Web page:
Help your child with learning difficulties.

Learning Difficulties (parents help)


“Parenting” (Photo credit: Carol VanHook)

During this one to one consultation I can help parents  develop a common and consistent approach to their children. This consultation focuses on providing parents with specific skills, introduces them to new resources and strategies to address their child’s learning problems.

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Phone  085 1445494 (Dublin)

Frustration Dyslexia

232323232%7Ffp53994)nu=;5;;)9;2)242)WSNRCG=353637(23;333nu0mrjWhy is dyslexia discouraging and frustrating?

Social and Emotional Problems Related to Dyslexia
By: Michael Ryan, M.D. and International Dyslexia Association (2004)

The frustration of children with dyslexia often centers on their inability to meet expectations. Their parents and teachers see a bright, enthusiastic child who is not learning to read and write. Time and again, dyslexics and their parents hear, “He’s such a bright child; if only he would try harder.” Ironically, no one knows exactly how hard the dyslexic is trying.
The pain of failing to meet other people’s expectations is surpassed only by dyslexics’ inability to achieve their goals. This is particularly true of those who develop perfectionistic expectations in order to deal with their anxiety. They grow up believing that it is “terrible” to make a mistake.
However, their learning disability, almost by definition means that these children will make many “careless” or “stupid” mistakes. This is extremely frustrating to them, as it makes them feel chronically inadequate.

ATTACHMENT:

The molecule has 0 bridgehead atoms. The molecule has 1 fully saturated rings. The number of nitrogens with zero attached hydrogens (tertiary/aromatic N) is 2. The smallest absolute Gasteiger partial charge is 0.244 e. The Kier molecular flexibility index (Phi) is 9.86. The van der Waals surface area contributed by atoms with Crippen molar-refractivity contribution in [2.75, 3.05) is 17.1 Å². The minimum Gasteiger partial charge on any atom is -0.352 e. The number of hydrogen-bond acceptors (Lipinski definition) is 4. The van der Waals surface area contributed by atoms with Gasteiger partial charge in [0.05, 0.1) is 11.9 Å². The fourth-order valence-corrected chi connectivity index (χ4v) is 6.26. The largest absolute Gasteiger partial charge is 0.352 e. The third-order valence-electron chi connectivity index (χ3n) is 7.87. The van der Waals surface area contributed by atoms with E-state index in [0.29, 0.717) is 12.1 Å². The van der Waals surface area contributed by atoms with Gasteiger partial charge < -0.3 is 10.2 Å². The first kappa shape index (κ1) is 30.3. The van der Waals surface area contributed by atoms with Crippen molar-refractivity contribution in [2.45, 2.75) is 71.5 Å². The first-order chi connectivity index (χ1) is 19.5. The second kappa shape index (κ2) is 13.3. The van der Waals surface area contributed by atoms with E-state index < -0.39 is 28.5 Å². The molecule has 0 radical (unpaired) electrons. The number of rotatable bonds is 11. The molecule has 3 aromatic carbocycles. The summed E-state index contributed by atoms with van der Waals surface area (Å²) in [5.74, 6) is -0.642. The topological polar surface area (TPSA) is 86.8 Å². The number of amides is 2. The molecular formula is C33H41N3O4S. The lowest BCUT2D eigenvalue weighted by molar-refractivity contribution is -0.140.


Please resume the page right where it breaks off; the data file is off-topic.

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Why is my dyslexic child so angry at me?

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Social and Emotional Problems Related to Dyslexia
By: Michael Ryan, M.D. and International Dyslexia Association (2004)

Many of the emotional problems caused by dyslexia occur out of frustration with school or social situations. Social scientists have frequently observed that frustration produces anger. This can be clearly seen in many dyslexics.
The obvious target of the dyslexic’s anger would be schools and teachers. However, it is also common for the dyslexic to vent his anger on his parents. Mothers are particularly likely to feel the dyslexic’s wrath. Often, the child sits on his anger during school to the point of being extremely passive. However, once he is in the safe environment of home, these very powerful feelings erupt and are often directed toward the mother. Ironically, it is the child’s trust of the mother that allows him to vent his anger. However, this becomes very frustrating and confusing to the parent who is desperately trying to help their child.
As youngsters reach adolescence, society expects them to become independent. The tension between the expectation of independence and the child’s learned dependence causes great internal conflicts. The adolescent dyslexic uses his anger to break away from those people on which he feels so dependent.